- de Zwart BC, Broersen JP, Frings-Dresen MH, van Dijk FJ: Musculoskeletal complaints in The Netherlands in relation to age, gender and physically demanding work. Int Arch Occup Environ Health. 1997, 70: 352-360. 10.1007/s004200050229.View ArticlePubMedGoogle Scholar
- Leroux I, Dionne CE, Bourbonnais R, Brisson C: Prevalence of musculoskeletal pain and associated factors in the Quebec working population. Int Arch Occup Environ Health. 2005, 78: 379-386. 10.1007/s00420-004-0578-2.View ArticlePubMedGoogle Scholar
- Wijnhoven HA, de Vet HC, Picavet HS: Prevalence of musculoskeletal disorders is systematically higher in women than in men. Clin J Pain. 2006, 22: 717-24. 10.1097/01.ajp.0000210912.95664.53.View ArticlePubMedGoogle Scholar
- Wijnhoven HA, de Vet HC, Picavet HS: Sex differences in consequences of musculoskeletal pain. Spine. 2007, 32: 1360-7. 10.1097/BRS.0b013e31805931fd.View ArticlePubMedGoogle Scholar
- Artazcoz L, Borrell C, Cortes I, Escriba-Aguir V, Cascant L: Occupational epidemiology and work related inequalities in health: a gender perspective for two complementary approaches to work and health research. J Epidemiol Community Health. 2007, 61 (Suppl 2): ii39-45. 10.1136/jech.2007.059774.PubMedPubMed CentralGoogle Scholar
- Silverstein B, Fan ZJ, Smith CK, Bao S, Howard N, Spielholz P, Bonauto D, Viikari-Juntura E: Gender adjustment or stratification in discerning upper extremity musculoskeletal disorder risk?. Scand J Work Environ Health. 2009, 35 (2): 113-126.View ArticlePubMedGoogle Scholar
- Messing K, Tissot F, Stock SR: Should studies of risk factors for musculoskeletal disorders be stratified by gender? Lessons from the 1998 Quebec Health and Social Survey. Scand J Work Environ Health. 2009, 35: 96-112.View ArticlePubMedGoogle Scholar
- Norwegian Insurance Services: Statistical Yearbooks of Social Insurance. 1998, Oslo: (NAV.no), -2003Google Scholar
- Wijnhoven HA, de Vet HC, Picavet HS: Explaining sex differences in chronic musculoskeletal pain in a general population. Pain. 2006, 146: 158-66. 10.1016/j.pain.2006.04.012.View ArticleGoogle Scholar
- Fillingim RB: Sex, gender, and pain: women and men really are different. Curr Rev Pain. 2000, 4: 24-30.View ArticlePubMedGoogle Scholar
- Tosi LL, Boyan BD, Boskey AL: Does sex matter in musculoskeletal health? The influence of sex and gender on musculoskeletal health. J Bone Joint Surg Am. 2005, 87: 1631-47. 10.2106/JBJS.E.00218.View ArticlePubMedGoogle Scholar
- Kessler RC, Ormel J, Demler O, Stang PE: Comorbid mental disorders account for the role impairment of commonly occurring chronic physical disorders: results from the National Comorbidity Survey. J Occup Environ Med. 2003, 45: 1257-1266. 10.1097/01.jom.0000100000.70011.bb.View ArticlePubMedGoogle Scholar
- Munce SE, Stewart DE: Gender differences in depression and chronic pain conditions in a national epidemiologic survey. Psychosomatics. 2007, 48: 94-9. 10.1176/appi.psy.48.5.394.View ArticleGoogle Scholar
- Keogh E, McCracken LM, Eccleston C: Gender moderates the association between depression and disability in chronic pain patients. Eur J Pain. 2006, 10: 413-22. 10.1016/j.ejpain.2005.05.007.View ArticlePubMedGoogle Scholar
- Barsky AJ, Peekna HM, Borus JF: Somatic symptom reporting in women and men. J Gen Intern Med. 2001, 16: 266-75. 10.1046/j.1525-1497.2001.016004266.x.View ArticlePubMedPubMed CentralGoogle Scholar
- Hooftman WE, Westerman MJ, van der Beek AJ, Bongers PM, van Mechelen W: What makes men and women with musculoskeletal complaints decide they are too sick to work?. Scand J Work Environ Health. 2008, 34 (2): 107-112.View ArticlePubMedGoogle Scholar
- Bambra C, Pope D, Swami V, Stanistreet D, Roskam A, Kunst A, Scott-Samuel A: Gender, health inequalities and welfare state regimes: a cross-national study of 13 European countries. J Epidemiol Community Health. 2009, 63 (1): 38-44. 10.1136/jech.2007.070292.View ArticlePubMedGoogle Scholar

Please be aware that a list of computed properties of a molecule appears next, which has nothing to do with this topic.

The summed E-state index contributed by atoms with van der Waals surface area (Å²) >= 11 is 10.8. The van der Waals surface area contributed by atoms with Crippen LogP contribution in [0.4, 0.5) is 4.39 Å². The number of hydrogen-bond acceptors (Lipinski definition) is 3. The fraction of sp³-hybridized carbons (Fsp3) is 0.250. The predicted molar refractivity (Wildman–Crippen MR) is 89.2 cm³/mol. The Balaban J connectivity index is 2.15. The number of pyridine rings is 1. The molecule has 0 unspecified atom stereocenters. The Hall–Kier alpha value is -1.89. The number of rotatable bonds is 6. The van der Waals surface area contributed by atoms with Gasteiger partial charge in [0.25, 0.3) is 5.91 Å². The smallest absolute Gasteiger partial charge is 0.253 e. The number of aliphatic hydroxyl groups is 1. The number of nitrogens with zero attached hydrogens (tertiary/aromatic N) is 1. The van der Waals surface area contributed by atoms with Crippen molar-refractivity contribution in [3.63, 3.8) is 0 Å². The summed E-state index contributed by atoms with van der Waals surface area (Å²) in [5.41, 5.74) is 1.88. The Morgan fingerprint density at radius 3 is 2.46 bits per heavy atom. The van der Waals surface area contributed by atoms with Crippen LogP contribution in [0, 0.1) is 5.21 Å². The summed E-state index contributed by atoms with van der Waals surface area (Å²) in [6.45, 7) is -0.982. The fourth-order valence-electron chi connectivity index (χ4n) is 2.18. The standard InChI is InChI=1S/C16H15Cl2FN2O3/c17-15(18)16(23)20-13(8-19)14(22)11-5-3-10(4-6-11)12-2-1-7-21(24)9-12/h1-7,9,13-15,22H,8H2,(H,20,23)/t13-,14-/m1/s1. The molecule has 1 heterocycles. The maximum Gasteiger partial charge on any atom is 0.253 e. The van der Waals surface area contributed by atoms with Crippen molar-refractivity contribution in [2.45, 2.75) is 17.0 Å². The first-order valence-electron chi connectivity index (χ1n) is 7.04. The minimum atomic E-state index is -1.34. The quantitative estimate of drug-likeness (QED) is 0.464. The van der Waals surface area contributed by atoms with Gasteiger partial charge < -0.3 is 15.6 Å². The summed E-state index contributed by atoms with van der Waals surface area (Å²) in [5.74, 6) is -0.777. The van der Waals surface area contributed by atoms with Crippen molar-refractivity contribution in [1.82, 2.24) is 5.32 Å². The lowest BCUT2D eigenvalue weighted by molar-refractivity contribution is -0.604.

- Artazcoz L, Artieda L, Borrell C, Cortès I, Benach J, García V: Combining job and family demands and being healthy: what are the differences between men and women?. Eur J Public Health. 2004, 14: 43-8. 10.1093/eurpub/14.1.43.View ArticlePubMedGoogle Scholar
- Vaananen A, Kevin MV, Ala-Mursula L, Pentti J, Kivimaki M, Vahtera J: The double burden of and negative spillover between paid and domestic work: associations with health among men and women. Women Health. 2004, 40: 1-18.View ArticlePubMedGoogle Scholar
- Mastekaasa A: Parenthood, gender and sickness absence. Soc Sci Med. 2000, 50: 1827-42. 10.1016/S0277-9536(99)00420-7.View ArticlePubMedGoogle Scholar
- Bratberg E, Dahl S, Risa A: 'The double burden' Do combinations of Career and Family Obligations Increase Sickness Absence among Women?. Eur Sociological Review. 2002, 18: 233-249. 10.1093/esr/18.2.233.View ArticleGoogle Scholar
- Macfarlane GJ, Norrie G, Atherton K, Power C, Jones GT: The influence of socio-economic status on the reporting of regional and widespread musculoskeletal pain: results from the 1958 British Birth Cohort Study. Ann Rheum Dis. 2009, 68: 1591-5. 10.1136/ard.2008.093088.View ArticlePubMedGoogle Scholar
- Gjesdal S, Bratberg E, Maeland JG: Musculoskeletal impairments in the Norwegian working population: the prognostic role of diagnoses and socioeconomic status: a prospective study of sickness absence and transition to disability pension. Spine. 2009, 34: 1519-25.23. 10.1097/BRS.0b013e3181a8dee3.View ArticlePubMedGoogle Scholar
- Brage S, Bentsen BG, Bjerkedal T, Nygard JF, Tellnes G: ICPC as a standard classification in Norway. Fam Pract. 1996, 13: 391-396. 10.1093/fampra/13.4.391.View ArticlePubMedGoogle Scholar
- Hofmans-Okkes IM, Lamberts H: The International Classification of Primary Care (ICPC): new applications in research and computer-based patient records in family practice. Fam Pract. 1996, 13: 294-302. 10.1093/fampra/13.3.294.View ArticlePubMedGoogle Scholar
- Askildsen JE, Bratberg E, Nilsen OA: Unemployment, labor force composition and sickness absence: a panel data study. Health Econ. 2005, 14: 1087-101. 10.1002/hec.994.View ArticlePubMedGoogle Scholar
- The pre-publication history for this paper can be accessed here:http://www.biomedcentral.com/1471-2474/12/37/prepub
This article is published under license to BioMed Central Ltd. This is an Open Access article distributed under the terms of the Creative Commons Attribution License (http://creativecommons.org/licenses/by/2.0), which permits unrestricted use, distribution, and reproduction in any medium, provided the original work is properly cited.